Elephant seal is living large: He’s headed for Pittsburgh and a 3,000-pound future
Last November, the elephant seal yearling lay helpless on Pebble Beach, having wasted away to 140 pounds. Pecked at by birds, he was blind in both eyes.
That’s when he was rescued by the Northcoast Marine Mammal Center. Four months and 360 pounds of weight gain later, he’s about to be shipped to a climate-controlled saltwater pool in a Pittsburgh aquarium, where he’ll eventually expand to about 3,000 pounds.
“He’s eating us out of house and home,” said Dr. Dennis Wood, founder and director of the local center.
But help is on the way. Or rather, Coolio is on his way to help. A lifetime living situation awaits at the Pittsburgh Zoo and PPG Aquarium.
Wood speculates that Coolio’s rough start in life was due to the fact that elephant seals only nurse for about a month, when they build up a huge fat store to give them time to learn to hunt on their own.
Not all are successful, however, and when Coolio washed up on Pebble Beach, he couldn’t “fight or move away,” from avian predators, Wood said.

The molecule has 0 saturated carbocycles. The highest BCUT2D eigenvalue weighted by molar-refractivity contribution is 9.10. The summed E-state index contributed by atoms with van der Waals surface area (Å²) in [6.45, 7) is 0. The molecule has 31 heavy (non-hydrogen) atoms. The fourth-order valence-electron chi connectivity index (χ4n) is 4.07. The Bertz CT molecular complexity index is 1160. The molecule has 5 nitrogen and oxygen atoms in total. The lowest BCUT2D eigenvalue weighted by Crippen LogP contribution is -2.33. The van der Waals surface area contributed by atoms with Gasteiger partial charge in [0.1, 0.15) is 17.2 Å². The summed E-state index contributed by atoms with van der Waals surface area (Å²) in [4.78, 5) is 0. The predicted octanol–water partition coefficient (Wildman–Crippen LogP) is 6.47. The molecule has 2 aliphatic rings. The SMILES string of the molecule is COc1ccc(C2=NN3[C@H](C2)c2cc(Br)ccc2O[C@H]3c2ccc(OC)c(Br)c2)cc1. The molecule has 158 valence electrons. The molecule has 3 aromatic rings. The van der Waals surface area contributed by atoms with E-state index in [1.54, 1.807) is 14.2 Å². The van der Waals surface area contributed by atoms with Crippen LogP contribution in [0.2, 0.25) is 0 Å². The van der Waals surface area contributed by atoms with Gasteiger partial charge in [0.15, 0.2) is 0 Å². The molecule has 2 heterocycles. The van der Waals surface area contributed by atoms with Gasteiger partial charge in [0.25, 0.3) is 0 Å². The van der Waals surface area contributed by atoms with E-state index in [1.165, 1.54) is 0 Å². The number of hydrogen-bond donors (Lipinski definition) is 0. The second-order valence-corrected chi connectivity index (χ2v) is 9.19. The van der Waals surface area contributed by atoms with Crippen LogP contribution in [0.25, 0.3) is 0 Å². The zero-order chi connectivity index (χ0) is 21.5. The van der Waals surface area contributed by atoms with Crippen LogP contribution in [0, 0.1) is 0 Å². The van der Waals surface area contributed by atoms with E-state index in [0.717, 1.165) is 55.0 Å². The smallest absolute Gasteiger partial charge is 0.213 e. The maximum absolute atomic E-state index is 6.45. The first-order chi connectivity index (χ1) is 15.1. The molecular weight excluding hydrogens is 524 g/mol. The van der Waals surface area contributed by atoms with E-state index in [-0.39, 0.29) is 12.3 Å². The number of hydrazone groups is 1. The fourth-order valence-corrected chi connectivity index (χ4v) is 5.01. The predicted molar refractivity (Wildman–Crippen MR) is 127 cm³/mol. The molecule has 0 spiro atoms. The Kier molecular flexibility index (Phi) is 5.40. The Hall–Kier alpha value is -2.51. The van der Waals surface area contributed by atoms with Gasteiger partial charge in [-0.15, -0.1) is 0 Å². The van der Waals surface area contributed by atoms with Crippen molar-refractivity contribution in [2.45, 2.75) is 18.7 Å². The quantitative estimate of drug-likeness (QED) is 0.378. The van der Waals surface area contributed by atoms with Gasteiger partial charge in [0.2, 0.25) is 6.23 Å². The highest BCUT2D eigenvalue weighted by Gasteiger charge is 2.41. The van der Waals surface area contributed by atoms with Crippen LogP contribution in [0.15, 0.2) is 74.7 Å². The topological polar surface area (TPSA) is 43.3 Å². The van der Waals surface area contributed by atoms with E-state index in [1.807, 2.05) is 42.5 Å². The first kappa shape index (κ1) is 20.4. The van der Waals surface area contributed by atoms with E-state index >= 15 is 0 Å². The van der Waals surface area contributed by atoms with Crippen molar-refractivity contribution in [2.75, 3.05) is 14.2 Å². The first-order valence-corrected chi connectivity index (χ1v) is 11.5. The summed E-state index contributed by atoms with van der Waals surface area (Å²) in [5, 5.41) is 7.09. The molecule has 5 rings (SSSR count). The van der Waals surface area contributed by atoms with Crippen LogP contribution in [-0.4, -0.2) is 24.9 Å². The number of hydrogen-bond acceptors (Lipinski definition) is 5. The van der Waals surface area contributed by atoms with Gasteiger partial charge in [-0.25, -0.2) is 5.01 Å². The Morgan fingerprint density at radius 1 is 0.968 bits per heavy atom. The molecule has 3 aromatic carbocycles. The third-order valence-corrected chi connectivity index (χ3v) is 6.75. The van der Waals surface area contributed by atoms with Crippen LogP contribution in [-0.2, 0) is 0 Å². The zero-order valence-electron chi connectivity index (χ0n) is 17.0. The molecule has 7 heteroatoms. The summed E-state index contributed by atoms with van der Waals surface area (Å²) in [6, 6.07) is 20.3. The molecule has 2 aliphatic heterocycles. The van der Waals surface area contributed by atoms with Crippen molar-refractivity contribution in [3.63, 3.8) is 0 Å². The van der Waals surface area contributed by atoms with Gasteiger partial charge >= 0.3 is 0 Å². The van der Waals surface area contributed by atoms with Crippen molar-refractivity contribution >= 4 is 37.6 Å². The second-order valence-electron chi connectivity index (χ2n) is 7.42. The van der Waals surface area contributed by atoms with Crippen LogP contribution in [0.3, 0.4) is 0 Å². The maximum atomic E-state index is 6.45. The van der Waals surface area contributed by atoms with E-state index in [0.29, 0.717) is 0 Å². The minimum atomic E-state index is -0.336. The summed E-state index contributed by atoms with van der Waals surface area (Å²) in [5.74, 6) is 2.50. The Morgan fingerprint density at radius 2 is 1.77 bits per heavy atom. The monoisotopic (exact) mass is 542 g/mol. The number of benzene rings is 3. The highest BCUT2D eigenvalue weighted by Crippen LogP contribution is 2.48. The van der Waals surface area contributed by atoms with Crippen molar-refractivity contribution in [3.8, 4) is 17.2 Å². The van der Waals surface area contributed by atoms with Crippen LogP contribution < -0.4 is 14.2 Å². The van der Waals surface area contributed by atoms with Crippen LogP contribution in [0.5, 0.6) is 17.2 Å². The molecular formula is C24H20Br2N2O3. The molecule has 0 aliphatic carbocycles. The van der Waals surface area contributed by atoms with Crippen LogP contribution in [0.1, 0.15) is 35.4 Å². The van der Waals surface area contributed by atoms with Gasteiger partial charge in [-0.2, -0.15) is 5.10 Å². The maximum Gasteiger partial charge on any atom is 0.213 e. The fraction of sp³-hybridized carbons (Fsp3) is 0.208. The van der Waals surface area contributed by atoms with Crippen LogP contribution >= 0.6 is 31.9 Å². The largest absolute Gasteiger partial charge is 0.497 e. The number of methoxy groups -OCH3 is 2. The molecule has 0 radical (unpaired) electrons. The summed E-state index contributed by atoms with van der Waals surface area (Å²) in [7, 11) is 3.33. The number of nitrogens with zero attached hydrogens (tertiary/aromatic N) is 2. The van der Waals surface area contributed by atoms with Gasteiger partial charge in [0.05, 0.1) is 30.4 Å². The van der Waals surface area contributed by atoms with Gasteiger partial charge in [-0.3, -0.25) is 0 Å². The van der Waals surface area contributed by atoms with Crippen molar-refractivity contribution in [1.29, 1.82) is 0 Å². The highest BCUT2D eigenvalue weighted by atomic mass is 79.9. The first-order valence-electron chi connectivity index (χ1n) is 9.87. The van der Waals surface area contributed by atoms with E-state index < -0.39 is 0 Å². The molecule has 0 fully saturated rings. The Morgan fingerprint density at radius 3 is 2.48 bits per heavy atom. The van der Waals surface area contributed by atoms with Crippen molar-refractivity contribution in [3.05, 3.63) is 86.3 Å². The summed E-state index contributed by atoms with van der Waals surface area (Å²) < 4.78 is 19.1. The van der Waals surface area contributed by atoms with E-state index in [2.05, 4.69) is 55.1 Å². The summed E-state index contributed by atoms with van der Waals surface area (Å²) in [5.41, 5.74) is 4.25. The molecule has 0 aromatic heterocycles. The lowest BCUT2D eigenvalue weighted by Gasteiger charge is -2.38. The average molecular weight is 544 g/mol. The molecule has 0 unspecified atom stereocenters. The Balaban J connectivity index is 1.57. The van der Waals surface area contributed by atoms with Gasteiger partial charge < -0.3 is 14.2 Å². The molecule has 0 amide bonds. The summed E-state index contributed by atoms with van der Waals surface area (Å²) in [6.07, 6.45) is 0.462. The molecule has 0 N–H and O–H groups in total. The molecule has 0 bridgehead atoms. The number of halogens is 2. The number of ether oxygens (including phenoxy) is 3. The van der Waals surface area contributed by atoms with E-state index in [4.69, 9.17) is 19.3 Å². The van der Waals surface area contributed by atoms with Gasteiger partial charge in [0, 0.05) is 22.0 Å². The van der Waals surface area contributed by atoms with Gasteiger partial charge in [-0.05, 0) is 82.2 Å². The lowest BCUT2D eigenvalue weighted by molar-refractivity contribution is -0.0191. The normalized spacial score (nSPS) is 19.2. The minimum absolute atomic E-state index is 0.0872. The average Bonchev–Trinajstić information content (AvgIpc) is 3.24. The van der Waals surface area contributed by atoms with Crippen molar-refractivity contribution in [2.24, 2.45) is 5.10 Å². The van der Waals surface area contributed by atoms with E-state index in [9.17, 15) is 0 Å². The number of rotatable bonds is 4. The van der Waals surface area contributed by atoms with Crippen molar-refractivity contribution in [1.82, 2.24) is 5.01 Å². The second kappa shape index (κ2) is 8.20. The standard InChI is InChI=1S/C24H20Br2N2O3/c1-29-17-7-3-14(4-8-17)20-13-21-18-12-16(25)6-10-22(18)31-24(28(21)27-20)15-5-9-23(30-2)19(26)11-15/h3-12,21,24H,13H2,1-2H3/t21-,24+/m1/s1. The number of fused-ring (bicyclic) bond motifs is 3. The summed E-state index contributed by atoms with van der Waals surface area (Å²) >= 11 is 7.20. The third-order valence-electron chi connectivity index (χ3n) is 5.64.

“He was probably 250 to 300 pounds at one point and then began to waste away,” said Wood. “He’ll grow to probably 3,000 pounds.”
Coolio has been visited for the past few days by Paul Moylett, assistant curator at the Pittsburgh aquarium.
“He’s going to be pretty impressive,” Moylett said of Coolio. “He’s pretty relaxed, has calmed down a bit. He’s even being hand fed,” a fact the curator finds amazing because, “I mean, he’s a wild animal.”
Wood and Moylett hope to send Coolio to his new home by the end of April. It took months of cutting through red tape to have him classified as “non-releasable” back into the wild, Wood said. Various agencies are involved in the process, including the NOAA Fisheries Service.
“There’s a lot of federal hoops you have to go through to move an animal to a permanent home,” said Wood.
So how do you ship an elephant seal?
“We’ll Fed Ex our 500-pound friend to Pittsburgh,” said Wood.
“We would have used a large dog kennel, but he grew beyond that,” said Moylett. Now, a polar bear transport cage may be required.
“It’s a little overkill for a seal, but we’ll need something more structurally sound,” said the curator. “He has definitely filled out and has a healthy appetite. That helps us out as caretakers. We can move forward with establishing a bond, with food being the greatest enforcer.”
Coolio’s new home will consist of a climate-controlled 276,000-gallon saltwater pool in the Water’s Edge exhibit. He’ll have the place to himself for a while so that the caretakers can work with him one-on-one and establish a trust-based relationship in a quiet environment.
Eventually, he’ll share the pool with some California sea lions, Moylett said.